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A half-year in, Cuba's new car law seems designed to sell as few vehicles as possible

In this July 4, 2014, photo, a man opens the trunk of an Audi in Havana, Cuba. With new cars costing tens, if not hundreds of thousands of dollars, few Cubans are able to take advantage of the new law that lets Cubans buy vehicles from the government without a special permit. (AP Photo/Franklin Reyes)

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In this July 4, 2014, photo, a man opens the trunk of an Audi in Havana, Cuba. With new cars costing tens, if not hundreds of thousands of dollars, few Cubans are able to take advantage of the new law that lets Cubans buy vehicles from the government without a special permit. (AP Photo/Franklin Reyes)

HAVANA - It's not your typical car lot.

Just steps from the Florida Straits, dozens of vehicles sit covered in grime and baking in the Caribbean sun. An elderly security guard slumps in a sleepy waiting area, and customers are nowhere to be seen.

A price list hanging on the green chain-link fence hints at why: $85,000 for a 6-year-old Peugeot compact; $46,000 for a tiny 2008 Citroen C3 hatchback that would cost less than a third of that in Europe. Elsewhere, a larger, new Peugeot 508 lists for $262,000, five times its price in Britain — and more than a millennium worth of paychecks in Cuba, where wages average about $20 a month.

The euphoria that greeted a January reform that lets Cubans buy vehicles from the government without a special permit for the first time in decades turned to anger when the prices were posted. When authorities announced recently that just 50 cars had rolled off the lots of state-run dealerships in the first half-year, bringing in $1.3 million in sales, it was tempting to call the policy a failure.

But analysts say it seems the measure was designed to work that way.

"At those prices, they obviously didn't want to sell many cars," said Philip Peters, president of the Virginia-based Cuba Research Center. "And they're not."

Peters suggested officials simply don't see it as a priority and would rather spend what little hard currency the country has on things like food and industrial inputs.

"I think there's only one explanation ... the government does not want to use its foreign exchange reserves to import cars for a retail market," he said. "So therefore the only way that it's worth it to them, to import a car for $20,000 and then sell it retail, is to soak up $50,000 worth of liquidity."

Some islanders initially hoped authorities would adjust prices downward when they got a sense of what the market would bear. That happened when cellphones first appeared in Cuba more than a decade ago.

However, a recent tour of several dealerships in Havana found the same 400 per cent markups as before. Not a single potential client was in sight. Employees refused to speak to reporters, though one confirmed that prices have not budged.

There are no publicly available statistics on how many vehicles circulate in Cuba, but visitors to Havana marvel at how empty the streets are for a city of about 2 million people.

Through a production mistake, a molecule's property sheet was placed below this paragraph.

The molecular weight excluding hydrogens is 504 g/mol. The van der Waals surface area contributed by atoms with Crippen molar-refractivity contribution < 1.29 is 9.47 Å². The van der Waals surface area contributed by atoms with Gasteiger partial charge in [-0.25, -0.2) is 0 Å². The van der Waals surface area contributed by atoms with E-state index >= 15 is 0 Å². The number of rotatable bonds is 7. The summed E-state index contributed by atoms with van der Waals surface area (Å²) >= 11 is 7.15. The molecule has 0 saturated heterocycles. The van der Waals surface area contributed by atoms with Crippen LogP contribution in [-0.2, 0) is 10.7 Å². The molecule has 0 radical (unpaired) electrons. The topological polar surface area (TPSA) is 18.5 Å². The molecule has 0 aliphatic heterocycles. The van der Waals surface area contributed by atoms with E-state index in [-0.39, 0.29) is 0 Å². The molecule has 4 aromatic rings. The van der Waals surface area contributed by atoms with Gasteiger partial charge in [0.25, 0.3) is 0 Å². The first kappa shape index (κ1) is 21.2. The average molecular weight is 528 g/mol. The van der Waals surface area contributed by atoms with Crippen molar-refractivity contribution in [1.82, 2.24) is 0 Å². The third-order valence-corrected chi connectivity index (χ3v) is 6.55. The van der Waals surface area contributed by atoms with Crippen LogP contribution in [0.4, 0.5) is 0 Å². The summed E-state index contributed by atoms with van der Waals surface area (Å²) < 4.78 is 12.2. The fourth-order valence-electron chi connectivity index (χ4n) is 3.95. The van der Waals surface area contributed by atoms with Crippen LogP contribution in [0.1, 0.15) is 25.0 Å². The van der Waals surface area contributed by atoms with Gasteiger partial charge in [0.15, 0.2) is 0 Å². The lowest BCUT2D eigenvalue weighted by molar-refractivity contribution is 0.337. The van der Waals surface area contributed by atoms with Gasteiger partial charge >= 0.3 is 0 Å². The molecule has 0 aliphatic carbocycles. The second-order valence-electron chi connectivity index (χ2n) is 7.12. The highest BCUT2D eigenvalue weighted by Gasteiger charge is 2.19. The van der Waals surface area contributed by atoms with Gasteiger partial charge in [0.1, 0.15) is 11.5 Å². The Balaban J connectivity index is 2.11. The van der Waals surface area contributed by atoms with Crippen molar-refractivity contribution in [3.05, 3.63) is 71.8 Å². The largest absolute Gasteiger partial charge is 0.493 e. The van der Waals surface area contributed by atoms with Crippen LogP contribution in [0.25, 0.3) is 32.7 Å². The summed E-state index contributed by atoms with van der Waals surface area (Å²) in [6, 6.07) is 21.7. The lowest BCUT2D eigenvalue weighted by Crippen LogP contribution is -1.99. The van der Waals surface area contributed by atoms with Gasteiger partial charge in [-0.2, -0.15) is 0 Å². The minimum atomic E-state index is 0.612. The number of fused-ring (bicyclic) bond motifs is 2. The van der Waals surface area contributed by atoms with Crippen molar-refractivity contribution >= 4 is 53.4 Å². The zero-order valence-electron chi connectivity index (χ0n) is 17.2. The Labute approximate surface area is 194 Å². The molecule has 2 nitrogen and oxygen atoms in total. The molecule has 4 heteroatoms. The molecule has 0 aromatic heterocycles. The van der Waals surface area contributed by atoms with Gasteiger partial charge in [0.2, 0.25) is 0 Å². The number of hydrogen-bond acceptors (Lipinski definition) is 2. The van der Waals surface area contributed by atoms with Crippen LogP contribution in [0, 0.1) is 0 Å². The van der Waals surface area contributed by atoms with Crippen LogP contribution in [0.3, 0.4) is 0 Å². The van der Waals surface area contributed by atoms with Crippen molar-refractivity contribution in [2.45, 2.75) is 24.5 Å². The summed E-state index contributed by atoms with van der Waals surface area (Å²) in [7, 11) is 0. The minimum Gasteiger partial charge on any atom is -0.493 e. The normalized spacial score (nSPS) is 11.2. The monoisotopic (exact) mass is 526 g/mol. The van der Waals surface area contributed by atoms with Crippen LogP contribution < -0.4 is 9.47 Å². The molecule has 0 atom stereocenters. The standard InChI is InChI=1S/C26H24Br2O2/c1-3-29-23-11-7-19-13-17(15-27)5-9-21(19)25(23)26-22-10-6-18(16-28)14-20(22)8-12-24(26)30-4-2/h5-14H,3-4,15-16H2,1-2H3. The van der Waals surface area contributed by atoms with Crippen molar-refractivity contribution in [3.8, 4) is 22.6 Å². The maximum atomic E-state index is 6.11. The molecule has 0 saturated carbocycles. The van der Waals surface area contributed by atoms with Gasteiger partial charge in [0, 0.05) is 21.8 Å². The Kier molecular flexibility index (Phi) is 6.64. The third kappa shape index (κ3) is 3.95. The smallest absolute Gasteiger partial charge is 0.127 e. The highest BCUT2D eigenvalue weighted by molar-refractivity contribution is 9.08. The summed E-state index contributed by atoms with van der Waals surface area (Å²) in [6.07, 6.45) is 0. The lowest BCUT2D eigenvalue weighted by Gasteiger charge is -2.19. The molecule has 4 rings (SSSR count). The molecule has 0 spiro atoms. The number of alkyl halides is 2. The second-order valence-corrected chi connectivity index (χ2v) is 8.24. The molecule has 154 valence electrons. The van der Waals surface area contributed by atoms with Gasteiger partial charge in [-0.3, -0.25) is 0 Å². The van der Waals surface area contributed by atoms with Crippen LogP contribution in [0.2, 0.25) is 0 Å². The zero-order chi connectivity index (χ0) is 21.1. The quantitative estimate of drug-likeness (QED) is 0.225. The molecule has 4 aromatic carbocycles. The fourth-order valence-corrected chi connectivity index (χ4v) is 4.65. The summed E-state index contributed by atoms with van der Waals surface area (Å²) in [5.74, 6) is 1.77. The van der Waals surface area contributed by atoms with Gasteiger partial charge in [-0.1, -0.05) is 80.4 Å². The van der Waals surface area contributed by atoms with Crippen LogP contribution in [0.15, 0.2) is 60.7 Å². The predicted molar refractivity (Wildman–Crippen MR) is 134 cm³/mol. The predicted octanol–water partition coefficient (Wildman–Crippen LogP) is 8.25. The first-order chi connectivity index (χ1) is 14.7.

Jorge Pinon, a Latin America energy expert at the University of Texas, said Cuba's reluctance to sell cars isn't out of fear of insufficient fuel. The country gets tens of thousands of barrels of oil a day on preferential terms from Venezuela.

But Pinon noted that a huge infusion of vehicles would test the creaky transportation infrastructure of Cuba, where potholes can go unfilled for years and traffic lights are scarce.

In a separate measure in 2011, Cuba legalized private, person-to-person sales of used cars. But those prices started out high and have now shot even higher since January's reform.

"The only Cuban consumers who can afford it are probably musicians that have got some terrific royalty earnings on their latest record, or people who cashed out fabulously when they sold their family home, and I can't think of anybody else," Peters said. "It's a very, very small sliver of the public that could think of affording such prices, and, as we see, an even smaller sliver that actually decides to do it."

For years, the clearest path to an automobile in Cuba was to get a permit to buy one by completing an overseas mission for the government. A typical returnee might have cobbled together around $5,000, enough to buy a used car or a cheap Russian or Chinese model under the old pricing schedule.

Rodolfo Cid's quest to obtain a car began six years ago when the 55-year-old Construction Ministry engineer agreed to work on a mission in Venezuela. He got a $600 cut of the $3,000 a month that Caracas paid Havana for his services.

When Cid returned after three years, he got the letter authorizing him to buy a car and his name went on a waiting list. His plan was to augment his family's meagre income by moonlighting as a taxi driver. Two years passed, and in 2013, he left his job at the ministry.

But late last year, word emerged that all Cubans would be able to buy beginning in January, putting everyone in the same boat. The permit Cid toiled three years for was suddenly worthless.

When the new prices were posted, even the used cars were several times Cid's savings.

"They betrayed the trust that people may have in the institutions, even supporters who did what was asked of them," he said.

"That amount of money is absurd," Cid added. "I can't afford even the smallest one."

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Associated Press writer Peter Orsi contributed to this report.

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Andrea Rodriguez on Twitter: www.twitter.com/ARodriguezAP

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